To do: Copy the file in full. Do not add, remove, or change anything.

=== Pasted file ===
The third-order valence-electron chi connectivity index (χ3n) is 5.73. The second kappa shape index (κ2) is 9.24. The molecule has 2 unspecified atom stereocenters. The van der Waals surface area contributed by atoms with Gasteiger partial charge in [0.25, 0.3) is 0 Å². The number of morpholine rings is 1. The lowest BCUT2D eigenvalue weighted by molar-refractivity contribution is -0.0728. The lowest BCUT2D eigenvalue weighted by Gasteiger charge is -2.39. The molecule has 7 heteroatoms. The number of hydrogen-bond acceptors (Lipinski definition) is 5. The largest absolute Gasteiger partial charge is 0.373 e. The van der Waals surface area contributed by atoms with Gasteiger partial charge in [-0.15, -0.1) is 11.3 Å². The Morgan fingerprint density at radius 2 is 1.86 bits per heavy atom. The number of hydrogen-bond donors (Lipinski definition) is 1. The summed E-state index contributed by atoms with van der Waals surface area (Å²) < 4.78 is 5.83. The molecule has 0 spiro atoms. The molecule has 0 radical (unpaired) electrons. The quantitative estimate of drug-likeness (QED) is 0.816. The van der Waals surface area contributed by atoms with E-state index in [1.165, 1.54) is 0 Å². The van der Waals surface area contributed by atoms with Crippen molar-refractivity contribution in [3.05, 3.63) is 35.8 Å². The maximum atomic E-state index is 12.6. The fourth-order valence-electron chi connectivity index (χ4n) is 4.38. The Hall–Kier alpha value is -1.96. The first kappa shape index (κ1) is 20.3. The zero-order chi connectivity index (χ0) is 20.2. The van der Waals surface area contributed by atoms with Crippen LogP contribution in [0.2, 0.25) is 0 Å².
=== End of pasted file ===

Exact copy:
The third-order valence-electron chi connectivity index (χ3n) is 5.73. The second kappa shape index (κ2) is 9.24. The molecule has 2 unspecified atom stereocenters. The van der Waals surface area contributed by atoms with Gasteiger partial charge in [0.25, 0.3) is 0 Å². The number of morpholine rings is 1. The lowest BCUT2D eigenvalue weighted by molar-refractivity contribution is -0.0728. The lowest BCUT2D eigenvalue weighted by Gasteiger charge is -2.39. The molecule has 7 heteroatoms. The number of hydrogen-bond acceptors (Lipinski definition) is 5. The largest absolute Gasteiger partial charge is 0.373 e. The van der Waals surface area contributed by atoms with Gasteiger partial charge in [-0.15, -0.1) is 11.3 Å². The Morgan fingerprint density at radius 2 is 1.86 bits per heavy atom. The number of hydrogen-bond donors (Lipinski definition) is 1. The summed E-state index contributed by atoms with van der Waals surface area (Å²) < 4.78 is 5.83. The molecule has 0 spiro atoms. The molecule has 0 radical (unpaired) electrons. The quantitative estimate of drug-likeness (QED) is 0.816. The van der Waals surface area contributed by atoms with E-state index in [1.165, 1.54) is 0 Å². The van der Waals surface area contributed by atoms with Crippen molar-refractivity contribution in [3.05, 3.63) is 35.8 Å². The maximum atomic E-state index is 12.6. The fourth-order valence-electron chi connectivity index (χ4n) is 4.38. The Hall–Kier alpha value is -1.96. The first kappa shape index (κ1) is 20.3. The zero-order chi connectivity index (χ0) is 20.2. The van der Waals surface area contributed by atoms with Crippen LogP contribution in [0.2, 0.25) is 0 Å².